Are programs like CrossFit or P90X appropriate for youth speed and power development?
By Mike Martin
When it comes to youth speed and power development, as a former high school teacher, coach, and now current owner of my own sports performance training business, I have a pretty good feel for what middle school, high school, and even collegiate athletes in my area are being given for training programs to “improve” their speed, agility, and vertical jump at their respective schools. Believe it or not, quite a few coaches and teachers are using P90X, Insanity, Tap Out, and CrossFit as speed and jump training programs. A quick search of internet message boards also reveals a common theme that programs such as these are fine for improving speed and vertical jump performance in youth athletes.
The problem is that these types of programs are meant for adults. As we all know, taking an adult program, implementing it on a population it was not intended for, and using it in a way it is not suited for, is certainly not going to help our athletes get more explosive, and it may even injure them.
A review by Johnson et al., of youth speed and power development and plyometric programs for young children ages 5-14 noted that a structured plyometric training program performed twice a week for 8-10 weeks, beginning at 50-60 total jumps and gradually increasing intensity, resulted in an increase in running, especially 30 meter sprint, and jumping performance (2). Additionally, Donald Chu PhD, recommends 60-100 foot-contacts of low-intensity drills per session for a beginner entering off-season training. He also stresses recovery between jumps and sets of jumps as crucial for plyometric training to improve power instead of muscle endurance. As an example, he recommends a 1:5-1:10 work to rest ratio for optimal power development, meaning if 5 hurdle jumps took 6 seconds to complete, the proper rest interval should fall between 30-60 seconds before the 2nd set is started (1).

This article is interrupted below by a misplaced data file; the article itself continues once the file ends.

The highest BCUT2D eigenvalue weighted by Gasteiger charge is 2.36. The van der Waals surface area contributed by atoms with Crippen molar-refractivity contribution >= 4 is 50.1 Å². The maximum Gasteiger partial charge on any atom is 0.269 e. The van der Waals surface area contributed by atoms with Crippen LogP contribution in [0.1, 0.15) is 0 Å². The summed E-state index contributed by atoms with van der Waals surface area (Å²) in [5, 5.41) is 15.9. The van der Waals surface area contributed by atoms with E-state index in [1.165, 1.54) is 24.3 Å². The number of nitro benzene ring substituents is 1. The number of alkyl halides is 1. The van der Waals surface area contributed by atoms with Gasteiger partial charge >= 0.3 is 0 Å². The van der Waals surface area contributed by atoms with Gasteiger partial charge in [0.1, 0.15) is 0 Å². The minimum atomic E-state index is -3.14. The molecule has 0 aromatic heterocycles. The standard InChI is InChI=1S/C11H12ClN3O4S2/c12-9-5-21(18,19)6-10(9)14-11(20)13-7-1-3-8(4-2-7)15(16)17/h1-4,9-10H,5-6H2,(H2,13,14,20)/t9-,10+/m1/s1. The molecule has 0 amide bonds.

On the other hand, the adult training methods in the above programs are based around repeated jumps for time or to exhaustion, and they are completed with very short rest intervals, counter to what research shows is the best way to improve speed and power through plyometrics.
Here’s the bottom line: Just because the aforementioned programs include jumping doesn’t make them suitable for youth speed and power development.
1. Johnson, Barbara, A., Salzberg, Charles, L., and Stevenson, David, A. A systematic Review: Plyometric Training Programs for Young Children. Journal of Strength and Conditioning Research: 25(9) September, 2011
2. Chu, Donald, A, PhD. Jumping Into Plyometrics: Human Kinetics, 1992. Champaign, ILL.
Mike Martin, MS, CSCS, owns Next Level Athletic Development in Harrisonburg, VA and train athletes of all ages and abilities with a special emphasis on baseball players.